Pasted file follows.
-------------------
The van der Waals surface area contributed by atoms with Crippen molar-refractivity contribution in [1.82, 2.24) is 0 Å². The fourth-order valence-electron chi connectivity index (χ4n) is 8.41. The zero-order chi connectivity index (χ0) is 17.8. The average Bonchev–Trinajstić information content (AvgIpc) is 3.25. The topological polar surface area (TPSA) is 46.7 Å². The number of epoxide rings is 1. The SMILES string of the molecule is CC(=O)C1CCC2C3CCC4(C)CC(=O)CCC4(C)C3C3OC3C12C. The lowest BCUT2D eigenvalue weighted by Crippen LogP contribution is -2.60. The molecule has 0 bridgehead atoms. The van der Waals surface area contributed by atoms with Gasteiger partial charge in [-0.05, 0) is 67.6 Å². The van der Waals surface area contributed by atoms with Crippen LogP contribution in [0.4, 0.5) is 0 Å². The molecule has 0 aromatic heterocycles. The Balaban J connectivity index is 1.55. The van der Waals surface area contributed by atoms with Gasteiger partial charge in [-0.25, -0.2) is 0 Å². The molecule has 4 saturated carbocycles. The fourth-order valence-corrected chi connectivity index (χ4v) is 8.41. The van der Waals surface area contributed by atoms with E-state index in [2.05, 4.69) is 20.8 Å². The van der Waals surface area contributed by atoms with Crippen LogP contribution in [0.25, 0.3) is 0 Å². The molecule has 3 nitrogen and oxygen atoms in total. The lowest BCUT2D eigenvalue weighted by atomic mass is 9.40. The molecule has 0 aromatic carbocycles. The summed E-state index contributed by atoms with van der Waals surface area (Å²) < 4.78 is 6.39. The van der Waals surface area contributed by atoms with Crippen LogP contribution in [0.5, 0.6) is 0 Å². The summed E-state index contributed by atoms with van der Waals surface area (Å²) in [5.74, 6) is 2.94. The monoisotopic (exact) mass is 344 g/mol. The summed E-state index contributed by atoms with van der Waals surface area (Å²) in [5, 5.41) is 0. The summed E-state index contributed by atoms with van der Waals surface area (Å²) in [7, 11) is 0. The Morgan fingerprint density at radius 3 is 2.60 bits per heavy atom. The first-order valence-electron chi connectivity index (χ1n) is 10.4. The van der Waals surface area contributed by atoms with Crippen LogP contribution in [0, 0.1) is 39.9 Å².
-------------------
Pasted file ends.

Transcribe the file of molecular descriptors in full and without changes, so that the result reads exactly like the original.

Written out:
The van der Waals surface area contributed by atoms with Crippen molar-refractivity contribution in [1.82, 2.24) is 0 Å². The fourth-order valence-electron chi connectivity index (χ4n) is 8.41. The zero-order chi connectivity index (χ0) is 17.8. The average Bonchev–Trinajstić information content (AvgIpc) is 3.25. The topological polar surface area (TPSA) is 46.7 Å². The number of epoxide rings is 1. The SMILES string of the molecule is CC(=O)C1CCC2C3CCC4(C)CC(=O)CCC4(C)C3C3OC3C12C. The lowest BCUT2D eigenvalue weighted by Crippen LogP contribution is -2.60. The molecule has 0 bridgehead atoms. The van der Waals surface area contributed by atoms with Gasteiger partial charge in [-0.05, 0) is 67.6 Å². The van der Waals surface area contributed by atoms with Crippen LogP contribution in [0.4, 0.5) is 0 Å². The molecule has 0 aromatic heterocycles. The Balaban J connectivity index is 1.55. The van der Waals surface area contributed by atoms with Gasteiger partial charge in [-0.25, -0.2) is 0 Å². The molecule has 4 saturated carbocycles. The fourth-order valence-corrected chi connectivity index (χ4v) is 8.41. The van der Waals surface area contributed by atoms with E-state index in [2.05, 4.69) is 20.8 Å². The van der Waals surface area contributed by atoms with Crippen LogP contribution in [0.25, 0.3) is 0 Å². The molecule has 3 nitrogen and oxygen atoms in total. The lowest BCUT2D eigenvalue weighted by atomic mass is 9.40. The molecule has 0 aromatic carbocycles. The summed E-state index contributed by atoms with van der Waals surface area (Å²) < 4.78 is 6.39. The van der Waals surface area contributed by atoms with Crippen LogP contribution in [0.5, 0.6) is 0 Å². The summed E-state index contributed by atoms with van der Waals surface area (Å²) in [5.74, 6) is 2.94. The monoisotopic (exact) mass is 344 g/mol. The summed E-state index contributed by atoms with van der Waals surface area (Å²) in [5, 5.41) is 0. The summed E-state index contributed by atoms with van der Waals surface area (Å²) in [7, 11) is 0. The Morgan fingerprint density at radius 3 is 2.60 bits per heavy atom. The first-order valence-electron chi connectivity index (χ1n) is 10.4. The van der Waals surface area contributed by atoms with Crippen LogP contribution in [0, 0.1) is 39.9 Å².